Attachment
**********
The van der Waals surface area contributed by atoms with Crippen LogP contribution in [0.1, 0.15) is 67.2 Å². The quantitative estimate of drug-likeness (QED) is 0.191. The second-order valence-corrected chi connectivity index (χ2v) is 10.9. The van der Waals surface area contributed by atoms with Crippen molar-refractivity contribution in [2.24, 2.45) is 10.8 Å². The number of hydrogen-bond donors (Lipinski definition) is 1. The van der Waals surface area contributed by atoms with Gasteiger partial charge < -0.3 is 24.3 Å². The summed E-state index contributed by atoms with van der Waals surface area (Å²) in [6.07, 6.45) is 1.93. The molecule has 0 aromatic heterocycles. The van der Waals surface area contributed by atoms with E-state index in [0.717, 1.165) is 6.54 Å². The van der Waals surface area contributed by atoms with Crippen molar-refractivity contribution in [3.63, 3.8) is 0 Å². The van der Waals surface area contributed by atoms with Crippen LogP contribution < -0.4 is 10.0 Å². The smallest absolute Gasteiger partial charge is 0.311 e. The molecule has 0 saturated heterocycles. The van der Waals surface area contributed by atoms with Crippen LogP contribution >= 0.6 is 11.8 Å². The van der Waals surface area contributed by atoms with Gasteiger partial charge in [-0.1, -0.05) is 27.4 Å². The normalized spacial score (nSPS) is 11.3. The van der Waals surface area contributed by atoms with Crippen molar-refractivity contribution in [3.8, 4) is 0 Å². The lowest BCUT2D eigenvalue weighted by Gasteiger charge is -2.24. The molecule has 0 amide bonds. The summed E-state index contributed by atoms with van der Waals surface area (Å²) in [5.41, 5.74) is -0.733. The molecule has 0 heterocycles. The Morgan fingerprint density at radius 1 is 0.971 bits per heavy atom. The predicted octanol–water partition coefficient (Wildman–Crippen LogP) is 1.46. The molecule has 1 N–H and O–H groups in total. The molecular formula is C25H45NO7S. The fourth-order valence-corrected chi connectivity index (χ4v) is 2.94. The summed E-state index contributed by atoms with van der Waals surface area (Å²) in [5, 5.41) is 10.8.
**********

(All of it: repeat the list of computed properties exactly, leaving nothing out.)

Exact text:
The van der Waals surface area contributed by atoms with Crippen LogP contribution in [0.1, 0.15) is 67.2 Å². The quantitative estimate of drug-likeness (QED) is 0.191. The second-order valence-corrected chi connectivity index (χ2v) is 10.9. The van der Waals surface area contributed by atoms with Crippen molar-refractivity contribution in [2.24, 2.45) is 10.8 Å². The number of hydrogen-bond donors (Lipinski definition) is 1. The van der Waals surface area contributed by atoms with Gasteiger partial charge < -0.3 is 24.3 Å². The summed E-state index contributed by atoms with van der Waals surface area (Å²) in [6.07, 6.45) is 1.93. The molecule has 0 aromatic heterocycles. The van der Waals surface area contributed by atoms with E-state index in [0.717, 1.165) is 6.54 Å². The van der Waals surface area contributed by atoms with Crippen molar-refractivity contribution in [3.63, 3.8) is 0 Å². The van der Waals surface area contributed by atoms with Crippen LogP contribution < -0.4 is 10.0 Å². The smallest absolute Gasteiger partial charge is 0.311 e. The molecule has 0 saturated heterocycles. The van der Waals surface area contributed by atoms with Crippen LogP contribution >= 0.6 is 11.8 Å². The van der Waals surface area contributed by atoms with Gasteiger partial charge in [-0.1, -0.05) is 27.4 Å². The normalized spacial score (nSPS) is 11.3. The van der Waals surface area contributed by atoms with Crippen molar-refractivity contribution in [3.8, 4) is 0 Å². The lowest BCUT2D eigenvalue weighted by Gasteiger charge is -2.24. The molecule has 0 amide bonds. The summed E-state index contributed by atoms with van der Waals surface area (Å²) in [5.41, 5.74) is -0.733. The molecule has 0 heterocycles. The Morgan fingerprint density at radius 1 is 0.971 bits per heavy atom. The predicted octanol–water partition coefficient (Wildman–Crippen LogP) is 1.46. The molecule has 1 N–H and O–H groups in total. The molecular formula is C25H45NO7S. The fourth-order valence-corrected chi connectivity index (χ4v) is 2.94. The summed E-state index contributed by atoms with van der Waals surface area (Å²) in [5, 5.41) is 10.8.